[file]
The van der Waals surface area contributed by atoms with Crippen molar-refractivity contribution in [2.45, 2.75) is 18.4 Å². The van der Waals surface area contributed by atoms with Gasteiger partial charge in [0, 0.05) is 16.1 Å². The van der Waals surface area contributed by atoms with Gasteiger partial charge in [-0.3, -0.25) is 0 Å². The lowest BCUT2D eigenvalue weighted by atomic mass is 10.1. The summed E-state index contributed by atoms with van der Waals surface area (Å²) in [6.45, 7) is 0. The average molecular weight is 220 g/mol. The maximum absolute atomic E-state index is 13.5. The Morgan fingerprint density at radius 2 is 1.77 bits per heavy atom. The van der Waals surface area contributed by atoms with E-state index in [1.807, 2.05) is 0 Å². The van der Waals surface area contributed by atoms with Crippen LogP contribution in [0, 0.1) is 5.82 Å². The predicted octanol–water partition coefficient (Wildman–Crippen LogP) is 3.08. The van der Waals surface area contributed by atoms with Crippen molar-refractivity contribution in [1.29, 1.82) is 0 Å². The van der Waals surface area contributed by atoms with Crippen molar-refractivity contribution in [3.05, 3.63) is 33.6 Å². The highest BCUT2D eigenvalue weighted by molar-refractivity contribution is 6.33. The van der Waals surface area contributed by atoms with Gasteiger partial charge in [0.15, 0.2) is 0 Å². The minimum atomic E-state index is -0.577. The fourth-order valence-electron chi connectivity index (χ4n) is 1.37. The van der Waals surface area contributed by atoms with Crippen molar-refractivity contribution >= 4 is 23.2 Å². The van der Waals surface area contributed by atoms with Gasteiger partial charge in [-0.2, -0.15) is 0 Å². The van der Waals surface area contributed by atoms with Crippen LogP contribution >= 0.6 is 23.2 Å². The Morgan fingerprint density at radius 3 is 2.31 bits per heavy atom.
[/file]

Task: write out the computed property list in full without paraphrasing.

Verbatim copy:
The van der Waals surface area contributed by atoms with Crippen molar-refractivity contribution in [2.45, 2.75) is 18.4 Å². The van der Waals surface area contributed by atoms with Gasteiger partial charge in [0, 0.05) is 16.1 Å². The van der Waals surface area contributed by atoms with Gasteiger partial charge in [-0.3, -0.25) is 0 Å². The lowest BCUT2D eigenvalue weighted by atomic mass is 10.1. The summed E-state index contributed by atoms with van der Waals surface area (Å²) in [6.45, 7) is 0. The average molecular weight is 220 g/mol. The maximum absolute atomic E-state index is 13.5. The Morgan fingerprint density at radius 2 is 1.77 bits per heavy atom. The van der Waals surface area contributed by atoms with E-state index in [1.807, 2.05) is 0 Å². The van der Waals surface area contributed by atoms with Crippen LogP contribution in [0, 0.1) is 5.82 Å². The predicted octanol–water partition coefficient (Wildman–Crippen LogP) is 3.08. The van der Waals surface area contributed by atoms with Crippen molar-refractivity contribution in [1.29, 1.82) is 0 Å². The van der Waals surface area contributed by atoms with Crippen molar-refractivity contribution in [3.05, 3.63) is 33.6 Å². The highest BCUT2D eigenvalue weighted by molar-refractivity contribution is 6.33. The van der Waals surface area contributed by atoms with Gasteiger partial charge in [0.15, 0.2) is 0 Å². The minimum atomic E-state index is -0.577. The fourth-order valence-electron chi connectivity index (χ4n) is 1.37. The van der Waals surface area contributed by atoms with Crippen molar-refractivity contribution >= 4 is 23.2 Å². The van der Waals surface area contributed by atoms with Gasteiger partial charge in [-0.2, -0.15) is 0 Å². The van der Waals surface area contributed by atoms with Crippen LogP contribution >= 0.6 is 23.2 Å². The Morgan fingerprint density at radius 3 is 2.31 bits per heavy atom.